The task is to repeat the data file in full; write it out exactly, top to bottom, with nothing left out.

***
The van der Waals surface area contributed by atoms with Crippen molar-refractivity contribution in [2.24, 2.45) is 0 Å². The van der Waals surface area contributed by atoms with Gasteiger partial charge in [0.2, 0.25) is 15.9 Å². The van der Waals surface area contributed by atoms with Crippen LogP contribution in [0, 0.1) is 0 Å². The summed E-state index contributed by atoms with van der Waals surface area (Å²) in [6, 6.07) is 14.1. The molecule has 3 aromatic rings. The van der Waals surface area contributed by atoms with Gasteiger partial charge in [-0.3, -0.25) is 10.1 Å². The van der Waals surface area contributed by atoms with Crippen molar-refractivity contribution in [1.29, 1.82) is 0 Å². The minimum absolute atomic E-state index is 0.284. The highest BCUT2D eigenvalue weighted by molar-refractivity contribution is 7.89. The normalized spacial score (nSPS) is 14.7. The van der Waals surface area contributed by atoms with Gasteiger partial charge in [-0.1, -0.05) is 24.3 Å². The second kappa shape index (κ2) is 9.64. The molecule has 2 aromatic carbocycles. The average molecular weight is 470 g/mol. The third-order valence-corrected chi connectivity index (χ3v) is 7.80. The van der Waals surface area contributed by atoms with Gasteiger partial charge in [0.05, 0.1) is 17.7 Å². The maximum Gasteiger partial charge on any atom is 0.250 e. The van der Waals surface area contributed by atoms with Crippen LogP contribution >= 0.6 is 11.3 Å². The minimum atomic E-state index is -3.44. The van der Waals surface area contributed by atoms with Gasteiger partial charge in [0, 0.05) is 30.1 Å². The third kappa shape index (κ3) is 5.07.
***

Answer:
The van der Waals surface area contributed by atoms with Crippen molar-refractivity contribution in [2.24, 2.45) is 0 Å². The van der Waals surface area contributed by atoms with Gasteiger partial charge in [0.2, 0.25) is 15.9 Å². The van der Waals surface area contributed by atoms with Crippen LogP contribution in [0, 0.1) is 0 Å². The summed E-state index contributed by atoms with van der Waals surface area (Å²) in [6, 6.07) is 14.1. The molecule has 3 aromatic rings. The van der Waals surface area contributed by atoms with Gasteiger partial charge in [-0.3, -0.25) is 10.1 Å². The van der Waals surface area contributed by atoms with Crippen molar-refractivity contribution in [1.29, 1.82) is 0 Å². The minimum absolute atomic E-state index is 0.284. The highest BCUT2D eigenvalue weighted by molar-refractivity contribution is 7.89. The normalized spacial score (nSPS) is 14.7. The van der Waals surface area contributed by atoms with Gasteiger partial charge in [-0.1, -0.05) is 24.3 Å². The second kappa shape index (κ2) is 9.64. The molecule has 2 aromatic carbocycles. The average molecular weight is 470 g/mol. The third-order valence-corrected chi connectivity index (χ3v) is 7.80. The van der Waals surface area contributed by atoms with Gasteiger partial charge in [0.05, 0.1) is 17.7 Å². The maximum Gasteiger partial charge on any atom is 0.250 e. The van der Waals surface area contributed by atoms with Crippen LogP contribution >= 0.6 is 11.3 Å². The minimum atomic E-state index is -3.44. The van der Waals surface area contributed by atoms with Gasteiger partial charge in [0, 0.05) is 30.1 Å². The third kappa shape index (κ3) is 5.07.